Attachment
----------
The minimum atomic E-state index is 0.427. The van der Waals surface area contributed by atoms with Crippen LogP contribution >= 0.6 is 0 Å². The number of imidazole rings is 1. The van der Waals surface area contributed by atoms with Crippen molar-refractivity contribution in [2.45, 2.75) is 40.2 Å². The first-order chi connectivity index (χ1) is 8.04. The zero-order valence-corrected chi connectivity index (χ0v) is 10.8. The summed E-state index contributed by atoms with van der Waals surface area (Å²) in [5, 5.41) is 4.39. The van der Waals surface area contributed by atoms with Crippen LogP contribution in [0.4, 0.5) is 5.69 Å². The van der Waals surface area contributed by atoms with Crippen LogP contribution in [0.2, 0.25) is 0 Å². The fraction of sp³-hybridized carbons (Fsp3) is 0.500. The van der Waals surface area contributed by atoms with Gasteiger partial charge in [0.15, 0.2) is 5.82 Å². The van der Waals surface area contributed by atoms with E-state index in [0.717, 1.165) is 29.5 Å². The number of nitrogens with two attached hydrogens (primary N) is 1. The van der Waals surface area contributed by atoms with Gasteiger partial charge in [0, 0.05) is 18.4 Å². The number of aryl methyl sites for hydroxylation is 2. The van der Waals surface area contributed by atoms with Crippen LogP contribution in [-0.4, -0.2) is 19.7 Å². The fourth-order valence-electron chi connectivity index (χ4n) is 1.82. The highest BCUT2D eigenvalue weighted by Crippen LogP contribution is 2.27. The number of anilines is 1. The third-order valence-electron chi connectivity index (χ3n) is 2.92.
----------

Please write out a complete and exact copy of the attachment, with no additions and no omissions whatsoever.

The minimum atomic E-state index is 0.427. The van der Waals surface area contributed by atoms with Crippen LogP contribution >= 0.6 is 0 Å². The number of imidazole rings is 1. The van der Waals surface area contributed by atoms with Crippen molar-refractivity contribution in [2.45, 2.75) is 40.2 Å². The first-order chi connectivity index (χ1) is 8.04. The zero-order valence-corrected chi connectivity index (χ0v) is 10.8. The summed E-state index contributed by atoms with van der Waals surface area (Å²) in [5, 5.41) is 4.39. The van der Waals surface area contributed by atoms with Crippen LogP contribution in [0.4, 0.5) is 5.69 Å². The van der Waals surface area contributed by atoms with Crippen LogP contribution in [0.2, 0.25) is 0 Å². The fraction of sp³-hybridized carbons (Fsp3) is 0.500. The van der Waals surface area contributed by atoms with Gasteiger partial charge in [0.15, 0.2) is 5.82 Å². The van der Waals surface area contributed by atoms with E-state index in [0.717, 1.165) is 29.5 Å². The number of nitrogens with two attached hydrogens (primary N) is 1. The van der Waals surface area contributed by atoms with Gasteiger partial charge in [0, 0.05) is 18.4 Å². The number of aryl methyl sites for hydroxylation is 2. The van der Waals surface area contributed by atoms with Crippen LogP contribution in [-0.4, -0.2) is 19.7 Å². The fourth-order valence-electron chi connectivity index (χ4n) is 1.82. The highest BCUT2D eigenvalue weighted by Crippen LogP contribution is 2.27. The number of anilines is 1. The third-order valence-electron chi connectivity index (χ3n) is 2.92.